The polls, conducted by two of Russia‘s most venerable public opinion services, indicate that Vladimir Putin’s United Russia party (UR) has won less than half the votes. It would mark the party’s first failure to top 50 percent in a national election since its creation a decade ago to provide a legislative backstop for then-President Putin’s ambitious plans to remake Russia.
In the last Duma elections, in 2007, United Russia won 64 percent of the popular vote, giving it a two-thirds supermajority in the Duma, which enabled it to ram through any legislation it wished and even change the Constitution.
But according to one exit poll conducted by the independent, Moscow-based Public Opinion Foundation, UR saw its support slip by 18 points to just 46 percent on Sunday. A similar poll by the state-funded Russian Public Opinion Research Center (VTsIOM) put UR’s support at 48.5 percent.
The fact that the polls were reported by state-owned news agencies suggests that Russian authorities may be resigned to the loss of a pro-Kremlin Duma majority.
Most public opinion surveys in recent weeks have indicated a sharp erosion of support for UR — though not on such a scale — and many experts connect that trend to weariness with the authorities and lack of enthusiasm for Mr. Putin’s personal decision to run again for president, on the UR ticket, in elections slated for next March.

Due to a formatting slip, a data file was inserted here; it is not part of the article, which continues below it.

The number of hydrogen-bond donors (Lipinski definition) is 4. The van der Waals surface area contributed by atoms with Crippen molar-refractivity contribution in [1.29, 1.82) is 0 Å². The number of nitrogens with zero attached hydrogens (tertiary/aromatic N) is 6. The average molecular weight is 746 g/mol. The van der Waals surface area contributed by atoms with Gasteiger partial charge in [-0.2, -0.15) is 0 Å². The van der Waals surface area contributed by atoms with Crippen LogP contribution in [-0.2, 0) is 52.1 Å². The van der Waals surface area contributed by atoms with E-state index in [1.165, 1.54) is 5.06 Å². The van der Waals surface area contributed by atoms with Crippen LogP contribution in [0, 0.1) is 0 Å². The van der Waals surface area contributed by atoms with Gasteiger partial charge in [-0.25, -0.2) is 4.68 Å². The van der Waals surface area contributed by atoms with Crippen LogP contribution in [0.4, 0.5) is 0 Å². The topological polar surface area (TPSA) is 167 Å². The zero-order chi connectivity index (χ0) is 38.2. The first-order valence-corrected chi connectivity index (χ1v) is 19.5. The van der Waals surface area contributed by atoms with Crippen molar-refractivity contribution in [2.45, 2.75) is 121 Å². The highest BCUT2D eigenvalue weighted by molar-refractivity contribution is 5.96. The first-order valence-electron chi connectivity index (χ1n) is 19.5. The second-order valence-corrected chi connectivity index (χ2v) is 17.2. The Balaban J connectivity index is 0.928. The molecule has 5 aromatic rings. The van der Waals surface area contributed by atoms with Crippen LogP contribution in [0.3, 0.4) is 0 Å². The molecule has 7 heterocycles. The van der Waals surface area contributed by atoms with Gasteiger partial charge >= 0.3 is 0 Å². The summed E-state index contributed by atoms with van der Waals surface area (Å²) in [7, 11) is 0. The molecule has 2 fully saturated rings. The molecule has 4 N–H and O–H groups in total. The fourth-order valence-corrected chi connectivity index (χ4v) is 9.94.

The same exit polls show substantial gains for the opposition Communist Party, which appears to have boosted its support from around 12 to 20 percent, and the left-wing A Just Russia party, which surged from 8 to around 12 percent. The ultranationalist party of Vladimir Zhirinovsky also appears to have gained a few points, to about 12 percent.
Some experts warn that the official count will only be finished sometime on Monday, and it might differ from exit poll results for a variety of reasons. These include the tendency of exit pollers to disproportionately query urban voters, who tend to be more restive than voters in the remote and hard-to-reach deep provinces, where people tend to be far more conservative and obedient to authority.
Russia’s complicated electoral system also provides that votes given to parties that fail to hurdle the 7 percent barrier needed to enter the Duma, as well as spoiled ballots, will be divided up among the winners according to a pro-rated formula that would benefit UR. Hence, experts say, a result of 46 percent for UR could transform into a narrow majority in the 450-seat Duma.
In snow-swept Davlekanovo, an impoverished agro-industrial town about 1,000 miles east of Moscow, local observers noted that Communist Party voters appeared more numerous than in the past, but in early counting more than half the votes were going to United Russia.
“I like Putin, he’s a man who gets things done,” said Yelena Kuzmina, a social worker, after voting Sunday. “So, I supported United Russia, because it’s the party of Putin.”